In this case, the High Court was asked by the claimants to continue an interim restraining order against two price reporting agencies (PRAs) from publishing pricing data protected by contractual confidentiality obligations, but which had frequently become available to PRAs, and were made available on social media. Specifically, FMG sought to prevent, until trial, Argus and S&P from publishing stories concerning monthly discount rates used by FMG to price sales of iron ore.
FMG submitted that the discount it used on dry metric tonne units (DMTUs), the internationally recognised iron ore measurement, which they applied in dealings with customers, constitutes confidential information which FMG has a commercial interest in protecting. FMG explained that long-term and prospective customers are contractually prohibited, through confidentiality obligations, from disclosing FMG’s DTMU discount rates.
The defendants (as well as other PRAs) had, since 2014, published analysis referring to FMG’s monthly discounts, comparing them with discounts from prior months, in order to assess the global supply and demand dynamics of the iron ore market. Beginning in late 2019, FMG sought to enforce the confidentiality obligations which, they argued, covered the discount rate figures.
To that end, FMG asserted that, beginning in 2018, their final pricing formulae included the DMTU discount. Furthermore, beginning in December 2019, FMG took steps to safeguard what they argued was the confidential nature of the DMTU discounts, notifying existing and prospective customers of their confidentiality, and incorporating confidentiality provisions into their contracts. These steps culminated in April of this year, when the claimants sought and were granted an interim restraining order against Argus and S&P’s publishing of their discount figures going forward, beginning in May 2020.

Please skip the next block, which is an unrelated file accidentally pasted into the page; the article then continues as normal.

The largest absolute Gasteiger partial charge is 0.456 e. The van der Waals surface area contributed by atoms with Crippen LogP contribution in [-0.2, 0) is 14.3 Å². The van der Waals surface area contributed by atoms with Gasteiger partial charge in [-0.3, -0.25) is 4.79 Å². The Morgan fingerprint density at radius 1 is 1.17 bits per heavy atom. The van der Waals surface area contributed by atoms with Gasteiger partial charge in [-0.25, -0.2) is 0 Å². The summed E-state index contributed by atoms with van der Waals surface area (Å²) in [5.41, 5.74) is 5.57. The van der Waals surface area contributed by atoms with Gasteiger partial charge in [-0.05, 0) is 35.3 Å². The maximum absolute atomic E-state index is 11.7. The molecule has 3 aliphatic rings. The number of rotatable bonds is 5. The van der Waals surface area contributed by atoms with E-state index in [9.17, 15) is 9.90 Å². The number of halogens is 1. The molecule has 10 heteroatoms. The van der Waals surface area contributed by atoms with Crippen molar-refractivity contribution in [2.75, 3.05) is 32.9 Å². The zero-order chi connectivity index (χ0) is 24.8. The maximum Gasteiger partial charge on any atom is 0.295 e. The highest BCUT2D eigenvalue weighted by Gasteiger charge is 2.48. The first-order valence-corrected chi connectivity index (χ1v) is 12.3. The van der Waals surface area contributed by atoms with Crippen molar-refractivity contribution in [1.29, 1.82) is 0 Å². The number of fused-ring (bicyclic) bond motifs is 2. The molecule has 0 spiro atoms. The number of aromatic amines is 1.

In his decision, Mr. Justice Miles found in favour of the defendants, refusing an extension of the interim restraining order. The decision, in large part, is explained by the high burden of proof required for extending interim relief where freedom of expression issues arise. The Judge noted that PRAs are ‘publishers of journalism’ under EU law, and therefore any duty to treat FMG’s discounts with confidence must be balanced against the defendants’ Art. 10 rights to freedom of expression.
Regarding the burden of proof, FMG was required to show the court that it probably would obtain a permanent injunction at trial; but it failed to do so. Importantly, just because the interim order was lifted, this does not mean that permanent relief could not eventually be granted at trial. However, it has been reported that FMG has abandoned its claim, making this a moot point.
Lastly, regarding the confidential nature of the discount figures, the judge found it more likely than not that, at trial, FMG would be able to show that the discounts had a ‘quality of confidence.’ However, he also found that any corresponding duty of confidentiality would be relatively weak in the circumstances, as FMG had allowed the publication of the discounts since 2014 without taking any action.
While the decision was highly dependent on the facts (particularly the parties’ history and prior publication of the discount information) the case provides a useful reminder of the considerable threshold which a party must satisfy when seeking an order to restrain the publication of confidential information, particularly when issues of freedom of expression exist.